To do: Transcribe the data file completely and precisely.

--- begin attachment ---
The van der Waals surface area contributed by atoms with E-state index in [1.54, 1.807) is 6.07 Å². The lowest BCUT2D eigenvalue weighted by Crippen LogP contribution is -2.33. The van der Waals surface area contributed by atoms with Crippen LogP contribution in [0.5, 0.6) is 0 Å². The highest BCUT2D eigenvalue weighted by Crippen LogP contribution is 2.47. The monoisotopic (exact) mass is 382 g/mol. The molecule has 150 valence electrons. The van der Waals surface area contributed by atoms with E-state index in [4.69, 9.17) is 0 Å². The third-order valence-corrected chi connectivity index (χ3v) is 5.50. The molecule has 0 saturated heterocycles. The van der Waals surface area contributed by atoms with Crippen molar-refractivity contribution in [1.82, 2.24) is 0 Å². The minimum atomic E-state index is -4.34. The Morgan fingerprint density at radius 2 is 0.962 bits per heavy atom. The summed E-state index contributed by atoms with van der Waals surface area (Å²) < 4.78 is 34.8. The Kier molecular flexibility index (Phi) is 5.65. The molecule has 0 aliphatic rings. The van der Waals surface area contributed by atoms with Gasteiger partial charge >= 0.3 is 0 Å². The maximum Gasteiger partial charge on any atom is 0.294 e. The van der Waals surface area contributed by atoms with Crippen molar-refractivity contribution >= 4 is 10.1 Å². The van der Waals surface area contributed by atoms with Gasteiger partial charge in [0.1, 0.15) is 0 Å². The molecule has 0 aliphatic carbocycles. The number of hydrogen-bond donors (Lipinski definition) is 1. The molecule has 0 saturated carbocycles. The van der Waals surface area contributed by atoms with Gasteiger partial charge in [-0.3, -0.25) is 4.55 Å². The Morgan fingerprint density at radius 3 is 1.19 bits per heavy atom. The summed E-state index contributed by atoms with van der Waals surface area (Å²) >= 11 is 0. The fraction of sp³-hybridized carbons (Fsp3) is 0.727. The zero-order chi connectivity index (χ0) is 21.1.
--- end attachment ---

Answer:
The van der Waals surface area contributed by atoms with E-state index in [1.54, 1.807) is 6.07 Å². The lowest BCUT2D eigenvalue weighted by Crippen LogP contribution is -2.33. The van der Waals surface area contributed by atoms with Crippen LogP contribution in [0.5, 0.6) is 0 Å². The highest BCUT2D eigenvalue weighted by Crippen LogP contribution is 2.47. The monoisotopic (exact) mass is 382 g/mol. The molecule has 150 valence electrons. The van der Waals surface area contributed by atoms with E-state index in [4.69, 9.17) is 0 Å². The third-order valence-corrected chi connectivity index (χ3v) is 5.50. The molecule has 0 saturated heterocycles. The van der Waals surface area contributed by atoms with Crippen molar-refractivity contribution in [1.82, 2.24) is 0 Å². The minimum atomic E-state index is -4.34. The Morgan fingerprint density at radius 2 is 0.962 bits per heavy atom. The summed E-state index contributed by atoms with van der Waals surface area (Å²) < 4.78 is 34.8. The Kier molecular flexibility index (Phi) is 5.65. The molecule has 0 aliphatic rings. The van der Waals surface area contributed by atoms with Gasteiger partial charge >= 0.3 is 0 Å². The maximum Gasteiger partial charge on any atom is 0.294 e. The van der Waals surface area contributed by atoms with Crippen molar-refractivity contribution >= 4 is 10.1 Å². The van der Waals surface area contributed by atoms with Gasteiger partial charge in [0.1, 0.15) is 0 Å². The molecule has 0 aliphatic carbocycles. The number of hydrogen-bond donors (Lipinski definition) is 1. The molecule has 0 saturated carbocycles. The van der Waals surface area contributed by atoms with Gasteiger partial charge in [-0.3, -0.25) is 4.55 Å². The Morgan fingerprint density at radius 3 is 1.19 bits per heavy atom. The summed E-state index contributed by atoms with van der Waals surface area (Å²) >= 11 is 0. The fraction of sp³-hybridized carbons (Fsp3) is 0.727. The zero-order chi connectivity index (χ0) is 21.1.